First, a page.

Housebreaking a dog is something you need to start the moment you bring little Chester into the house. The most difficult part of house training an animal is that they don’t think in the same terms we do. They have completely different though processes than we do, but the one thing any dog owner has on their side is that a dog will unconditionally do anything they can to please their owners. Teaching them when and “where” to go to the bathroom, and keeping them off the furniture are the two most common issues.
A dog will need to go to the bathroom at least 5 times a day and possibly more in some cases. You need to tune into the signs a dog is going to make when they have to go, in order to be successful in housebreaking a dog. If you see them turning in circles, or they seem to be sniffing an area for an extra long period of time, then get them outside right away. When you read the signals a few times, they will start to come to you and give you the “look” letting you know they have to go.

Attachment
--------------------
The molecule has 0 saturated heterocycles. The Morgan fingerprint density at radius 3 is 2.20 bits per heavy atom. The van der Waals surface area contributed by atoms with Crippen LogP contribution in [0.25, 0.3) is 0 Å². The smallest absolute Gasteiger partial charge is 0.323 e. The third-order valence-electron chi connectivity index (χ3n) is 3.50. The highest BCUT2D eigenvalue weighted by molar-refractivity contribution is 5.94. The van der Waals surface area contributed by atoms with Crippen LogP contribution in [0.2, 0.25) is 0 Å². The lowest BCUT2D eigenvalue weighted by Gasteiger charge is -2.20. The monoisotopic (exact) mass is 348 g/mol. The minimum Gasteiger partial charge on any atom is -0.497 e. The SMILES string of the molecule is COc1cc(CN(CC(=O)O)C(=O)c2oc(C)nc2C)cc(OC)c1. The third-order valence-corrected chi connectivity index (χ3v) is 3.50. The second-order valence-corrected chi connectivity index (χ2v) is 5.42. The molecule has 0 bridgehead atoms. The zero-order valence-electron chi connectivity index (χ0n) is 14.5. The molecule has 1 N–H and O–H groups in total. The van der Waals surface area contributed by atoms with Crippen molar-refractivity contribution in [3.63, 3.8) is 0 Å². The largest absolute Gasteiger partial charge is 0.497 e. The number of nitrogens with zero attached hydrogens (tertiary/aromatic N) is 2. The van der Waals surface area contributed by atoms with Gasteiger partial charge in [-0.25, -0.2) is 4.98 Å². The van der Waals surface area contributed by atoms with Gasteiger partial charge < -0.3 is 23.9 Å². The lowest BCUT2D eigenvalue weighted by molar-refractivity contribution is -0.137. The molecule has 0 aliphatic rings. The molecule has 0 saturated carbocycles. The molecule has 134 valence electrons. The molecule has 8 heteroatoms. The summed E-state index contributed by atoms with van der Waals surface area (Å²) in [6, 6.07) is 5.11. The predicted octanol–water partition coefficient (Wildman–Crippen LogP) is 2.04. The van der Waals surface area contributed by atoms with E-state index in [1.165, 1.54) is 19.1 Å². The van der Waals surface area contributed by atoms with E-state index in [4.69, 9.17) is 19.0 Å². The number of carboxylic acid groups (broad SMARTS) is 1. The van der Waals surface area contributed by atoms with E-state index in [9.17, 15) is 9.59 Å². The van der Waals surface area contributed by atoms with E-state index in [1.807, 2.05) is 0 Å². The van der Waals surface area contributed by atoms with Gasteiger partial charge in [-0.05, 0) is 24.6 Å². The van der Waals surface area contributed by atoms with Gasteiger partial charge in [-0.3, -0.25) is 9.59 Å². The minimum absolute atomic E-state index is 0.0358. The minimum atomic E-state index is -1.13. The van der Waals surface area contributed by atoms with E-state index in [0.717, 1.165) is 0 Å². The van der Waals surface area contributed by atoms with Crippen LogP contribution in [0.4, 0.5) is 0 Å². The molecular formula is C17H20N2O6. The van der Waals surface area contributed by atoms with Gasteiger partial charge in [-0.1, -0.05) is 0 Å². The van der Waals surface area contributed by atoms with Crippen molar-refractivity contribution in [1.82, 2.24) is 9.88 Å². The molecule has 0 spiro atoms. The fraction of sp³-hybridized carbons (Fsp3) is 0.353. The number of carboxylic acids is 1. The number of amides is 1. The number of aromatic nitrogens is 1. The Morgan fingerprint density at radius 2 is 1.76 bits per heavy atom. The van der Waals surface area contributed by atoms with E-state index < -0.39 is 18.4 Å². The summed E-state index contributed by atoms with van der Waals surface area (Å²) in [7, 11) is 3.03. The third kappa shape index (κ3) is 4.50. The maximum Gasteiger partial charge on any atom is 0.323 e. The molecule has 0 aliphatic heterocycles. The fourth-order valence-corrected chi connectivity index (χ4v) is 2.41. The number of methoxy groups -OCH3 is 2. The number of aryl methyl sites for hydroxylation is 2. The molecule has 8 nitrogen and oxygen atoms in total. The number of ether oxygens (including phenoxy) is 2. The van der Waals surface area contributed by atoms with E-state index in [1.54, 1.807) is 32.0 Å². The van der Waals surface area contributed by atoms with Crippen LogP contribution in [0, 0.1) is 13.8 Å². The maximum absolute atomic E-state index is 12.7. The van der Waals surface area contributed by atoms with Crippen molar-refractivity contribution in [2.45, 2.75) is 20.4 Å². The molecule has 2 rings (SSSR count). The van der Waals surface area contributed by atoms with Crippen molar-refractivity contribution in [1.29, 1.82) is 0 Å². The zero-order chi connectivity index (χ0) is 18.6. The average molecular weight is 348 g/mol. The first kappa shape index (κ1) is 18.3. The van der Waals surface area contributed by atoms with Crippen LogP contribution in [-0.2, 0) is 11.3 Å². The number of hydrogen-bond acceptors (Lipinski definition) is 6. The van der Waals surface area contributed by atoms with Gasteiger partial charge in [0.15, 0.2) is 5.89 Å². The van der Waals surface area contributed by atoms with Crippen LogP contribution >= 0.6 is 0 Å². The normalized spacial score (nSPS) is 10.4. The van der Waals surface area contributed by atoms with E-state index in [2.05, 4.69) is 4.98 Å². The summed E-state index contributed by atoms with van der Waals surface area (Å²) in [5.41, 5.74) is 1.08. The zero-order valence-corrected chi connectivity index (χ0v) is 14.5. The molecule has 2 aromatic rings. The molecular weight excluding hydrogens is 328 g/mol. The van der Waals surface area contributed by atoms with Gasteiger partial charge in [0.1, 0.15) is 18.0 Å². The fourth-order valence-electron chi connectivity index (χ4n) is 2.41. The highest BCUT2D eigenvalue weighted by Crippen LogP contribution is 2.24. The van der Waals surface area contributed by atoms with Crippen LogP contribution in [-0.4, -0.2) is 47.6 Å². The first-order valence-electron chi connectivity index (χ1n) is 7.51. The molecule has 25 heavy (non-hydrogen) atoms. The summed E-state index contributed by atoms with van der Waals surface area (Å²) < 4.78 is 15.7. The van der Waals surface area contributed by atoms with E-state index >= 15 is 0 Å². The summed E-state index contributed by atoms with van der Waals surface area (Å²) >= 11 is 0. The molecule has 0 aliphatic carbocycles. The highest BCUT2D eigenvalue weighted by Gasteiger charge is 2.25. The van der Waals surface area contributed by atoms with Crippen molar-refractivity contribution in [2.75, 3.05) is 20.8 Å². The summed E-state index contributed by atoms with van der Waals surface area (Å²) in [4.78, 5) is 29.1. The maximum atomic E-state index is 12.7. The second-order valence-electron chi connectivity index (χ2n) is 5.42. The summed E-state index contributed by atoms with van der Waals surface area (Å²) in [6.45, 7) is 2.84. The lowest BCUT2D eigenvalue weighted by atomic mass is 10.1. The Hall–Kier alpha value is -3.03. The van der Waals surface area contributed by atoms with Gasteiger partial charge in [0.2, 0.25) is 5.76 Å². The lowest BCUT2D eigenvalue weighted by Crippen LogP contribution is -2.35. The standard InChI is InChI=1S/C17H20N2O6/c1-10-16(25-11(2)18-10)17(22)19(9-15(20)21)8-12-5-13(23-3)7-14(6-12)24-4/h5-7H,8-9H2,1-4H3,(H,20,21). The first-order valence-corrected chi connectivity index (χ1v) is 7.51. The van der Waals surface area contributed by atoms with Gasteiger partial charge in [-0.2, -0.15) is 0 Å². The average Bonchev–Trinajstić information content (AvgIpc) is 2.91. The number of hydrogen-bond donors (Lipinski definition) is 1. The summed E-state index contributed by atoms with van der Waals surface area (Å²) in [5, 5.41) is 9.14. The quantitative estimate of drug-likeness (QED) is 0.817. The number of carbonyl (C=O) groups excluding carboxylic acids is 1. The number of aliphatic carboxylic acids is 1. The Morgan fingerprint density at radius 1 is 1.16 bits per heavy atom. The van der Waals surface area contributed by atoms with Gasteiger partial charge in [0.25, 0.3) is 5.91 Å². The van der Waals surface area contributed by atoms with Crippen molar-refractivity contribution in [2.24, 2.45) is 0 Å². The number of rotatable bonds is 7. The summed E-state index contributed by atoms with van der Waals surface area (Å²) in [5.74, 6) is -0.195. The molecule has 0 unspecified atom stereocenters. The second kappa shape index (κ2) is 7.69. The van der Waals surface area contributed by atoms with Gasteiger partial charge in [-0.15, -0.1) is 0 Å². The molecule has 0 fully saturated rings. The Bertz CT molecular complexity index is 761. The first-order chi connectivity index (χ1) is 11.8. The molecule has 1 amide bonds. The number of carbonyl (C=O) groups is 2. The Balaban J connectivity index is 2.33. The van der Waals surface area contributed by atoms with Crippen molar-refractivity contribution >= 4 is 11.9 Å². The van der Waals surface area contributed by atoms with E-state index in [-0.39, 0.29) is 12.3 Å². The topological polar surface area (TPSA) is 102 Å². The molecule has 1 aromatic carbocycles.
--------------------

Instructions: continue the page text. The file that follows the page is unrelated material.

It’s best to try and keep an eye on them for the first little while they’re in the home. Catching them and disciplining them after the act will not do much of anything: Because even though they can see you’re displeased, they don’t put the act of doing their business together with the mess on the floor. Talking to them sternly when you catch them tells them not to do it again or you’ll be mad.
Furniture & Other Delicates
When you’re housebreaking a dog, different rules will apply from owner to owner, but most of us don’t allow our dog on every item of furniture in the house. This will be less of a problem than teaching them to go to the bathroom, since they will usually jump on your sofa or bed when you do — making it easier to correct the problem. There is never a reason to hit them, say “No” loudly and gently push or lift them off. This may take many attempts until they realize what you don’t want them to do, but once trained they will stay away from areas they aren’t welcome.